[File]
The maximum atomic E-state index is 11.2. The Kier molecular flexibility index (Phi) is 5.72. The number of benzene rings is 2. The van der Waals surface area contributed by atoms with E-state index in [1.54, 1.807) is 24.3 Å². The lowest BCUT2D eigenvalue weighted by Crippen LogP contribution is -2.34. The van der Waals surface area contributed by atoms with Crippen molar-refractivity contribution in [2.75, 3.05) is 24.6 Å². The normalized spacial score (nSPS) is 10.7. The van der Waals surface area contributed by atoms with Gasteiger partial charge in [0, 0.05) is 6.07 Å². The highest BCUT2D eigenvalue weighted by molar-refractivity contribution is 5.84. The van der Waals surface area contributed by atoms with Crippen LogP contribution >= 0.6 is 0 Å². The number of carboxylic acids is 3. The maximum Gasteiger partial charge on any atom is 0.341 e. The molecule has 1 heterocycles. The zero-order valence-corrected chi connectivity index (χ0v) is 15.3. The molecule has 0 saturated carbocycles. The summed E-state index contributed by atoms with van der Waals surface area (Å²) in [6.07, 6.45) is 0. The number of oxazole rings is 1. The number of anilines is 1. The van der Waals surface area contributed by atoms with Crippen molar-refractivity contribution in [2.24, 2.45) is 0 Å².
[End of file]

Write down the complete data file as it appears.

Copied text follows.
The maximum atomic E-state index is 11.2. The Kier molecular flexibility index (Phi) is 5.72. The number of benzene rings is 2. The van der Waals surface area contributed by atoms with E-state index in [1.54, 1.807) is 24.3 Å². The lowest BCUT2D eigenvalue weighted by Crippen LogP contribution is -2.34. The van der Waals surface area contributed by atoms with Crippen molar-refractivity contribution in [2.75, 3.05) is 24.6 Å². The normalized spacial score (nSPS) is 10.7. The van der Waals surface area contributed by atoms with Gasteiger partial charge in [0, 0.05) is 6.07 Å². The highest BCUT2D eigenvalue weighted by molar-refractivity contribution is 5.84. The van der Waals surface area contributed by atoms with Crippen LogP contribution >= 0.6 is 0 Å². The number of carboxylic acids is 3. The maximum Gasteiger partial charge on any atom is 0.341 e. The molecule has 1 heterocycles. The zero-order valence-corrected chi connectivity index (χ0v) is 15.3. The molecule has 0 saturated carbocycles. The summed E-state index contributed by atoms with van der Waals surface area (Å²) in [6.07, 6.45) is 0. The number of oxazole rings is 1. The number of anilines is 1. The van der Waals surface area contributed by atoms with Crippen molar-refractivity contribution in [2.24, 2.45) is 0 Å².